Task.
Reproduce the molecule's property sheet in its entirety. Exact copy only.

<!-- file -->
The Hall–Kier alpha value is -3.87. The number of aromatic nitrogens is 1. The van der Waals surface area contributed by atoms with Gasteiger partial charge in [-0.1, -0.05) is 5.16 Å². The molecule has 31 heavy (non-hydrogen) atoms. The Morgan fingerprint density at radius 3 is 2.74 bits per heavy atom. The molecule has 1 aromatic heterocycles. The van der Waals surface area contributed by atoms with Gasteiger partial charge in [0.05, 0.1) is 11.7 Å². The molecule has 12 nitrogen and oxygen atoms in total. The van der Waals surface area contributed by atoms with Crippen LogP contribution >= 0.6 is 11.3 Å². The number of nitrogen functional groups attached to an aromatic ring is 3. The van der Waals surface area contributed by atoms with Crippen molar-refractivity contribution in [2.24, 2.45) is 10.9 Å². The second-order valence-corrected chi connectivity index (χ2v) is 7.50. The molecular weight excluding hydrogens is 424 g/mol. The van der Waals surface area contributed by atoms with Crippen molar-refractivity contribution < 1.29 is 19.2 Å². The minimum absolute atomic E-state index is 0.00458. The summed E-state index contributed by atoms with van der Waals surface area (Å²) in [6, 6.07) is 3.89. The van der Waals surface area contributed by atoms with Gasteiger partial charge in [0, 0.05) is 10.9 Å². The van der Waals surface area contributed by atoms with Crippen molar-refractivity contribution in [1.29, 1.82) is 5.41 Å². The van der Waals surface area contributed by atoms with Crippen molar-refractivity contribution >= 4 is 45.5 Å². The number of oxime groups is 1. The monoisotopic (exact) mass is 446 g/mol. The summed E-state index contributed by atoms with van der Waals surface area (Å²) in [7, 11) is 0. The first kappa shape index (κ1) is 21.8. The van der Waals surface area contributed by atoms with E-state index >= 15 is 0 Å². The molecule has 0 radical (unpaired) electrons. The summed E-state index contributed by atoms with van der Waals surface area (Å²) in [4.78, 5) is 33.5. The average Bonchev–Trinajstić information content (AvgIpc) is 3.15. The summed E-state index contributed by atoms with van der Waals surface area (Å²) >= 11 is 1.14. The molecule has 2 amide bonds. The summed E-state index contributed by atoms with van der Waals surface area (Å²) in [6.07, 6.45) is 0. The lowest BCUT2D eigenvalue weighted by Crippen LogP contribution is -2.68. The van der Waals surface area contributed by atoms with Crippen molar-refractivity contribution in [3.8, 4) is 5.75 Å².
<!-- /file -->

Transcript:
The Hall–Kier alpha value is -3.87. The number of aromatic nitrogens is 1. The van der Waals surface area contributed by atoms with Gasteiger partial charge in [-0.1, -0.05) is 5.16 Å². The molecule has 31 heavy (non-hydrogen) atoms. The Morgan fingerprint density at radius 3 is 2.74 bits per heavy atom. The molecule has 1 aromatic heterocycles. The van der Waals surface area contributed by atoms with Gasteiger partial charge in [0.05, 0.1) is 11.7 Å². The molecule has 12 nitrogen and oxygen atoms in total. The van der Waals surface area contributed by atoms with Crippen LogP contribution >= 0.6 is 11.3 Å². The number of nitrogen functional groups attached to an aromatic ring is 3. The van der Waals surface area contributed by atoms with Crippen molar-refractivity contribution in [2.24, 2.45) is 10.9 Å². The second-order valence-corrected chi connectivity index (χ2v) is 7.50. The molecular weight excluding hydrogens is 424 g/mol. The van der Waals surface area contributed by atoms with Crippen molar-refractivity contribution < 1.29 is 19.2 Å². The minimum absolute atomic E-state index is 0.00458. The summed E-state index contributed by atoms with van der Waals surface area (Å²) in [6, 6.07) is 3.89. The van der Waals surface area contributed by atoms with Gasteiger partial charge in [0, 0.05) is 10.9 Å². The van der Waals surface area contributed by atoms with Crippen molar-refractivity contribution in [1.29, 1.82) is 5.41 Å². The van der Waals surface area contributed by atoms with Crippen molar-refractivity contribution >= 4 is 45.5 Å². The number of oxime groups is 1. The monoisotopic (exact) mass is 446 g/mol. The summed E-state index contributed by atoms with van der Waals surface area (Å²) in [7, 11) is 0. The first kappa shape index (κ1) is 21.8. The van der Waals surface area contributed by atoms with E-state index >= 15 is 0 Å². The molecule has 0 radical (unpaired) electrons. The summed E-state index contributed by atoms with van der Waals surface area (Å²) in [4.78, 5) is 33.5. The average Bonchev–Trinajstić information content (AvgIpc) is 3.15. The summed E-state index contributed by atoms with van der Waals surface area (Å²) >= 11 is 1.14. The molecule has 2 amide bonds. The summed E-state index contributed by atoms with van der Waals surface area (Å²) in [6.07, 6.45) is 0. The lowest BCUT2D eigenvalue weighted by Crippen LogP contribution is -2.68. The van der Waals surface area contributed by atoms with Crippen molar-refractivity contribution in [3.8, 4) is 5.75 Å².